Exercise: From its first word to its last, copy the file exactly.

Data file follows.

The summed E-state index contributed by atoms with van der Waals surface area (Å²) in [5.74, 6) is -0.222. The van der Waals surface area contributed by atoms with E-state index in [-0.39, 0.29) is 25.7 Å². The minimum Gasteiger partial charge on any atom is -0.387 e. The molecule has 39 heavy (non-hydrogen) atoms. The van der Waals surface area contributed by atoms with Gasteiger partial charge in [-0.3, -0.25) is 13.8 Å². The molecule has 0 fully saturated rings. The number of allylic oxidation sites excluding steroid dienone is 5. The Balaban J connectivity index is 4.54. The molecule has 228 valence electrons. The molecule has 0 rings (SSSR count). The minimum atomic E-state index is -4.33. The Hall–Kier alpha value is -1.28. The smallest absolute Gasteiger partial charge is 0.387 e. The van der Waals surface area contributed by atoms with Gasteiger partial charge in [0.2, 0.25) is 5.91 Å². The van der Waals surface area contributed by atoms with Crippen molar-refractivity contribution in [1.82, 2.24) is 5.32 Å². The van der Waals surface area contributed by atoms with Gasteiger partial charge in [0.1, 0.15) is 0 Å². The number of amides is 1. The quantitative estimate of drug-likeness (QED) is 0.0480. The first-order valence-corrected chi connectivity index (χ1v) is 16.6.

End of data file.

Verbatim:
The summed E-state index contributed by atoms with van der Waals surface area (Å²) in [5.74, 6) is -0.222. The van der Waals surface area contributed by atoms with E-state index in [-0.39, 0.29) is 25.7 Å². The minimum Gasteiger partial charge on any atom is -0.387 e. The molecule has 39 heavy (non-hydrogen) atoms. The van der Waals surface area contributed by atoms with Gasteiger partial charge in [-0.3, -0.25) is 13.8 Å². The molecule has 0 fully saturated rings. The number of allylic oxidation sites excluding steroid dienone is 5. The Balaban J connectivity index is 4.54. The molecule has 228 valence electrons. The molecule has 0 rings (SSSR count). The minimum atomic E-state index is -4.33. The Hall–Kier alpha value is -1.28. The smallest absolute Gasteiger partial charge is 0.387 e. The van der Waals surface area contributed by atoms with Gasteiger partial charge in [0.2, 0.25) is 5.91 Å². The van der Waals surface area contributed by atoms with Crippen molar-refractivity contribution in [1.82, 2.24) is 5.32 Å². The van der Waals surface area contributed by atoms with Gasteiger partial charge in [0.1, 0.15) is 0 Å². The number of amides is 1. The quantitative estimate of drug-likeness (QED) is 0.0480. The first-order valence-corrected chi connectivity index (χ1v) is 16.6.